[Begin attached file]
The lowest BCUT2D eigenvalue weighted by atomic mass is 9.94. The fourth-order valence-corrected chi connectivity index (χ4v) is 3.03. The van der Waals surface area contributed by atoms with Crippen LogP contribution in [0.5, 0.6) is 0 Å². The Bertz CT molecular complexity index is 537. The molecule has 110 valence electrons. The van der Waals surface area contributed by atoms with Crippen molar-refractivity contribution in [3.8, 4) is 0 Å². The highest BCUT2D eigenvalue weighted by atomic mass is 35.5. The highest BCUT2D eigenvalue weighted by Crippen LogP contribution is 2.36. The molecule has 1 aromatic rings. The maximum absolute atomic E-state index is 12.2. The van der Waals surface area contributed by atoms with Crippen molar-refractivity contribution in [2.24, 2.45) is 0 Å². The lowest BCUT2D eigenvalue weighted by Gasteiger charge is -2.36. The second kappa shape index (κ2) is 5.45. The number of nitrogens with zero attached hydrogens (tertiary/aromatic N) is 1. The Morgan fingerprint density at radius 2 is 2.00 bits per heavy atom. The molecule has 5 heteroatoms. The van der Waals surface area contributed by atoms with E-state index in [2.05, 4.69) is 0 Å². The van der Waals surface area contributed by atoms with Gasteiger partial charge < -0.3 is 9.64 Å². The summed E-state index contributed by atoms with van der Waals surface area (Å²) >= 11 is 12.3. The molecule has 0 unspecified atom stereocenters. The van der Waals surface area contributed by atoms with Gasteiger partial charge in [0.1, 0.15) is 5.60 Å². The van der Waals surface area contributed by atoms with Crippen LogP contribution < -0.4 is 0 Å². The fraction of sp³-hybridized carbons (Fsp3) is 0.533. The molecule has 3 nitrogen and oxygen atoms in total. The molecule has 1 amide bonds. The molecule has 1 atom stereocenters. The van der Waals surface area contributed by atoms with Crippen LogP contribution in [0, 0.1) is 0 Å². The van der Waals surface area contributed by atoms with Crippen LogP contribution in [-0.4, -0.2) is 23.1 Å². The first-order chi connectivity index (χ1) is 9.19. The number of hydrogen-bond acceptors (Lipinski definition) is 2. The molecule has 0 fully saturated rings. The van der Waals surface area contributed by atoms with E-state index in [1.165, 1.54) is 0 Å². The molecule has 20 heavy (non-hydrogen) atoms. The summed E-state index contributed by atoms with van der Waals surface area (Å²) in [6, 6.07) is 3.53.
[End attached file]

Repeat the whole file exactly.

The lowest BCUT2D eigenvalue weighted by atomic mass is 9.94. The fourth-order valence-corrected chi connectivity index (χ4v) is 3.03. The van der Waals surface area contributed by atoms with Crippen LogP contribution in [0.5, 0.6) is 0 Å². The Bertz CT molecular complexity index is 537. The molecule has 110 valence electrons. The van der Waals surface area contributed by atoms with Crippen molar-refractivity contribution in [3.8, 4) is 0 Å². The highest BCUT2D eigenvalue weighted by atomic mass is 35.5. The highest BCUT2D eigenvalue weighted by Crippen LogP contribution is 2.36. The molecule has 1 aromatic rings. The maximum absolute atomic E-state index is 12.2. The van der Waals surface area contributed by atoms with Crippen molar-refractivity contribution in [2.24, 2.45) is 0 Å². The lowest BCUT2D eigenvalue weighted by Gasteiger charge is -2.36. The second kappa shape index (κ2) is 5.45. The number of nitrogens with zero attached hydrogens (tertiary/aromatic N) is 1. The Morgan fingerprint density at radius 2 is 2.00 bits per heavy atom. The molecule has 5 heteroatoms. The van der Waals surface area contributed by atoms with E-state index in [2.05, 4.69) is 0 Å². The van der Waals surface area contributed by atoms with Gasteiger partial charge < -0.3 is 9.64 Å². The summed E-state index contributed by atoms with van der Waals surface area (Å²) >= 11 is 12.3. The molecule has 0 unspecified atom stereocenters. The van der Waals surface area contributed by atoms with Gasteiger partial charge in [0.1, 0.15) is 5.60 Å². The van der Waals surface area contributed by atoms with Crippen LogP contribution < -0.4 is 0 Å². The fraction of sp³-hybridized carbons (Fsp3) is 0.533. The molecule has 3 nitrogen and oxygen atoms in total. The molecule has 1 amide bonds. The molecule has 1 atom stereocenters. The van der Waals surface area contributed by atoms with Crippen LogP contribution in [0, 0.1) is 0 Å². The van der Waals surface area contributed by atoms with Crippen LogP contribution in [-0.4, -0.2) is 23.1 Å². The first-order chi connectivity index (χ1) is 9.19. The number of hydrogen-bond acceptors (Lipinski definition) is 2. The molecule has 0 fully saturated rings. The van der Waals surface area contributed by atoms with E-state index in [1.165, 1.54) is 0 Å². The molecule has 20 heavy (non-hydrogen) atoms. The summed E-state index contributed by atoms with van der Waals surface area (Å²) in [6, 6.07) is 3.53.